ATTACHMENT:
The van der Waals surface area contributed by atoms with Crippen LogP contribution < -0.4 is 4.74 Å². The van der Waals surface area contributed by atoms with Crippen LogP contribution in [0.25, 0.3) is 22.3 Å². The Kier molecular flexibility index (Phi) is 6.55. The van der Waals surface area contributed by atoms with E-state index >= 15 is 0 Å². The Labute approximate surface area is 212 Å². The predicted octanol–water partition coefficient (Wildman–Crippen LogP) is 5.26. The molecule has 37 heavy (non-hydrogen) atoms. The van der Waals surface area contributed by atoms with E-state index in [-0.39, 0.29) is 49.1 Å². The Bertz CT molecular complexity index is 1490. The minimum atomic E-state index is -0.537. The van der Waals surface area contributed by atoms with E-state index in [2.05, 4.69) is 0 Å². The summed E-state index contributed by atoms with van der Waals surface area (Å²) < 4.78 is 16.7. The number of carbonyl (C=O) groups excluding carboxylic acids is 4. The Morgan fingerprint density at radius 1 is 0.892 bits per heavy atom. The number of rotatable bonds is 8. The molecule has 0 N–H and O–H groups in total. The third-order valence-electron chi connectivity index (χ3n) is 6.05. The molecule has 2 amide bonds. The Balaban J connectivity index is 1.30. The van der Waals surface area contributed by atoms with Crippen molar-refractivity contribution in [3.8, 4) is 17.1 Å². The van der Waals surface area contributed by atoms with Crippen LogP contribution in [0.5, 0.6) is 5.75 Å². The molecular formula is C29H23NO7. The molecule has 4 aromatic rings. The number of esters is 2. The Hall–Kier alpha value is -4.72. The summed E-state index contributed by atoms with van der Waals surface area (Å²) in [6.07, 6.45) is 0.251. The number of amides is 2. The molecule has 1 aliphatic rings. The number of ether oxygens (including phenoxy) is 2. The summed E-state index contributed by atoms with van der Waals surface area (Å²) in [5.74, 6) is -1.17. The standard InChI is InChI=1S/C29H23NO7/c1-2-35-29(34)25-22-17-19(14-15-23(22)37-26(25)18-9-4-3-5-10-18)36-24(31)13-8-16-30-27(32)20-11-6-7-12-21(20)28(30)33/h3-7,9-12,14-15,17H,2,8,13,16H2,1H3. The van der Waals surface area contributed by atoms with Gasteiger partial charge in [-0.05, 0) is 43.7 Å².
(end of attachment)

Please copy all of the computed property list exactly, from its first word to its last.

The van der Waals surface area contributed by atoms with Crippen LogP contribution < -0.4 is 4.74 Å². The van der Waals surface area contributed by atoms with Crippen LogP contribution in [0.25, 0.3) is 22.3 Å². The Kier molecular flexibility index (Phi) is 6.55. The van der Waals surface area contributed by atoms with E-state index >= 15 is 0 Å². The Labute approximate surface area is 212 Å². The predicted octanol–water partition coefficient (Wildman–Crippen LogP) is 5.26. The molecule has 37 heavy (non-hydrogen) atoms. The van der Waals surface area contributed by atoms with E-state index in [-0.39, 0.29) is 49.1 Å². The Bertz CT molecular complexity index is 1490. The minimum atomic E-state index is -0.537. The van der Waals surface area contributed by atoms with E-state index in [2.05, 4.69) is 0 Å². The summed E-state index contributed by atoms with van der Waals surface area (Å²) < 4.78 is 16.7. The number of carbonyl (C=O) groups excluding carboxylic acids is 4. The Morgan fingerprint density at radius 1 is 0.892 bits per heavy atom. The number of rotatable bonds is 8. The molecule has 0 N–H and O–H groups in total. The third-order valence-electron chi connectivity index (χ3n) is 6.05. The molecule has 2 amide bonds. The Balaban J connectivity index is 1.30. The van der Waals surface area contributed by atoms with Crippen molar-refractivity contribution in [3.8, 4) is 17.1 Å². The van der Waals surface area contributed by atoms with Crippen LogP contribution in [0.5, 0.6) is 5.75 Å². The molecular formula is C29H23NO7. The molecule has 4 aromatic rings. The number of esters is 2. The Hall–Kier alpha value is -4.72. The summed E-state index contributed by atoms with van der Waals surface area (Å²) in [6.07, 6.45) is 0.251. The number of amides is 2. The molecule has 1 aliphatic rings. The number of ether oxygens (including phenoxy) is 2. The summed E-state index contributed by atoms with van der Waals surface area (Å²) in [5.74, 6) is -1.17. The standard InChI is InChI=1S/C29H23NO7/c1-2-35-29(34)25-22-17-19(14-15-23(22)37-26(25)18-9-4-3-5-10-18)36-24(31)13-8-16-30-27(32)20-11-6-7-12-21(20)28(30)33/h3-7,9-12,14-15,17H,2,8,13,16H2,1H3. The van der Waals surface area contributed by atoms with Gasteiger partial charge in [-0.05, 0) is 43.7 Å².